31 million people could be affected by the super typhoon, according to the Philippines’ National Disaster Risk Reduction and Management Council.
Philippine authorities evacuated nearly one million people to safer ground as Goni, which is known locally as Rolly, approached the eastern provinces. On Sunday morning it made landfall in Catanduanes and Albay in the Bicol region.
The Philippines weather bureau said “catastrophic violent winds and intense to torrential rainfall” were expected to prevail over Bicol provinces as well as portions of Quezon, Laguna and Batangas, south of the capital Manila.
a bulletin at 8 p.m. ET.
The capital Manila is currently in the projected path of Goni, the 18th tropical storm in the country so far this year, with the weather bureau predicting “intense” rainfall and storm surges for the city.
A third landfall is expected to hit Quezon province later in the day, weather forecaster Lorie dela Cruz told a radio station.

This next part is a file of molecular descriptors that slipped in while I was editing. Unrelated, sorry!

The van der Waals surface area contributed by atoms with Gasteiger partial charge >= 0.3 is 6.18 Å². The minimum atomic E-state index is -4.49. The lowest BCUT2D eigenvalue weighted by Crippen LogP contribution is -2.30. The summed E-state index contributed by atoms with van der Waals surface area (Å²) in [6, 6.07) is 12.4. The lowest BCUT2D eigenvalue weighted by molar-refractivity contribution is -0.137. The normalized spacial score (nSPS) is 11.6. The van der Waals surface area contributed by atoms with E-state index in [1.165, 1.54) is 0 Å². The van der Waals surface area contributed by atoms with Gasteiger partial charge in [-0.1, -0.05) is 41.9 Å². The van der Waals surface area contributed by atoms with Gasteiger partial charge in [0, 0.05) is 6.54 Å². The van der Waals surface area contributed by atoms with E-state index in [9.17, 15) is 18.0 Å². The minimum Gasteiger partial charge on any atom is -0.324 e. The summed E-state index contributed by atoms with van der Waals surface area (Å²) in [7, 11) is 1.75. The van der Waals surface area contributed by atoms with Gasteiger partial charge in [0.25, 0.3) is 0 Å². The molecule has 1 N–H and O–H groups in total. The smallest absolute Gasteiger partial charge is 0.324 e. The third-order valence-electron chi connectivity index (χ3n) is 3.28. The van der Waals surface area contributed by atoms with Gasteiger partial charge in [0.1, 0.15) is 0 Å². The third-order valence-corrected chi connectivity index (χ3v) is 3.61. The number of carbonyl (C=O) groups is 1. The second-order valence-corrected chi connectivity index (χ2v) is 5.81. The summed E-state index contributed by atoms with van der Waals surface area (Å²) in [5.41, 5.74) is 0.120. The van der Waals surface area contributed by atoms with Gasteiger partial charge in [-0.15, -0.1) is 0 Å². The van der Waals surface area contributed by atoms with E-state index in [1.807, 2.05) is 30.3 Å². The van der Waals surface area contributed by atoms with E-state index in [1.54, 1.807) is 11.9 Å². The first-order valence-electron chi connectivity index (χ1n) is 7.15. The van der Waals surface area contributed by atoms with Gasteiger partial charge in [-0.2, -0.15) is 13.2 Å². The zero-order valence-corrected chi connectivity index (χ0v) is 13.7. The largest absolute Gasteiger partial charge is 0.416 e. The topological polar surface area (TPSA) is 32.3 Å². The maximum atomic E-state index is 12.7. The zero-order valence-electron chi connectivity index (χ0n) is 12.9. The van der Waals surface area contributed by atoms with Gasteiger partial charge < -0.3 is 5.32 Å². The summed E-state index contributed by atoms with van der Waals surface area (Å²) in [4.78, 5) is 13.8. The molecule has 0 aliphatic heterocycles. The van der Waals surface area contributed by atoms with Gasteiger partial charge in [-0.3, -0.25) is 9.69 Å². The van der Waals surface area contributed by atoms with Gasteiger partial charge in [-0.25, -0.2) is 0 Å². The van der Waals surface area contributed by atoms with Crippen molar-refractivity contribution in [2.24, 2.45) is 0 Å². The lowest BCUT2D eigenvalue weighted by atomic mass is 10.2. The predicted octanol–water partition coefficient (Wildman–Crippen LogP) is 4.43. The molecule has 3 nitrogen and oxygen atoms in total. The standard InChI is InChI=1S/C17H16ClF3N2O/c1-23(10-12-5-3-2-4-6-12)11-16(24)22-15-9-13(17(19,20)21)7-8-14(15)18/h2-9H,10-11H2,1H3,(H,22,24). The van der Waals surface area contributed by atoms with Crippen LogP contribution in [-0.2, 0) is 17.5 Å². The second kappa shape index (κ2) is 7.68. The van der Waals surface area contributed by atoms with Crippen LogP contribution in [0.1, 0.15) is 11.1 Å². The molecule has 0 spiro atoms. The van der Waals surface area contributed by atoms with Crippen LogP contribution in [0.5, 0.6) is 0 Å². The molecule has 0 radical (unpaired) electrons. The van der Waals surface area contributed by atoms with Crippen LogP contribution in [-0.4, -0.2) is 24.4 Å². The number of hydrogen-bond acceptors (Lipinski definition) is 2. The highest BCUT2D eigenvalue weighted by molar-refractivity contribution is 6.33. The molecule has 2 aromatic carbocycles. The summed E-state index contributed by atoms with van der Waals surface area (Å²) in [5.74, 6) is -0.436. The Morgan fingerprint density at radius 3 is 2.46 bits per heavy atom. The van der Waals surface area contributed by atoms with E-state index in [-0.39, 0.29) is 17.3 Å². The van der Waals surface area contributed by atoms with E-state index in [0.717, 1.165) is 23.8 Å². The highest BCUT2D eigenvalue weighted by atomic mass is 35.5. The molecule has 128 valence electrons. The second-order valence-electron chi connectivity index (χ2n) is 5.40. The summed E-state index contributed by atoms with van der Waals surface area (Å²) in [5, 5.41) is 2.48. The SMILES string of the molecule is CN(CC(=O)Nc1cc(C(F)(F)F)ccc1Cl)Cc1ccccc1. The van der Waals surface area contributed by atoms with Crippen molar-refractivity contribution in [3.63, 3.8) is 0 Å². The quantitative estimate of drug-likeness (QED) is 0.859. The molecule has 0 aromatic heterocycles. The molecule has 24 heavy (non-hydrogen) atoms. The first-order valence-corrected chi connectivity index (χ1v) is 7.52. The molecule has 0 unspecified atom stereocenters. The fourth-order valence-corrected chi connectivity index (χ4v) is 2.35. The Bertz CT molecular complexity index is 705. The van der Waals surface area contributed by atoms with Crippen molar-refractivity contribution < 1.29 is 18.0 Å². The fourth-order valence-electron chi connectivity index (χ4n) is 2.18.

Storm surge alerts have been issued, while officials have also reminded those in evacuation centers to observe social distancing as the coronavirus spread is also a concern.
Dozens of international and domestic flights have been canceled as the civil aviation authority ordered a one-day closure of Manila’s main gateway, the Ninoy Aquino International Airport.
Goni is one of the strongest typhoons to hit the Philippines since super typhoon Haiyan, which killed more than 6,300 people in 2013.
causing flooding and landslides.
A tropical storm is forming over the Philippine Sea and headed towards the north of the country, according to the Philippine Atmospheric, Geophysical and Astronomical Services Administration (PAGASA).
Tropical Storm Atsani was still more than 1,200 km (745.6 miles) east of the Philippines at 7 p.m. ET Saturday and substantially weaker than Goni, but PAGASA said it is likely to strengthen over Sunday and Monday.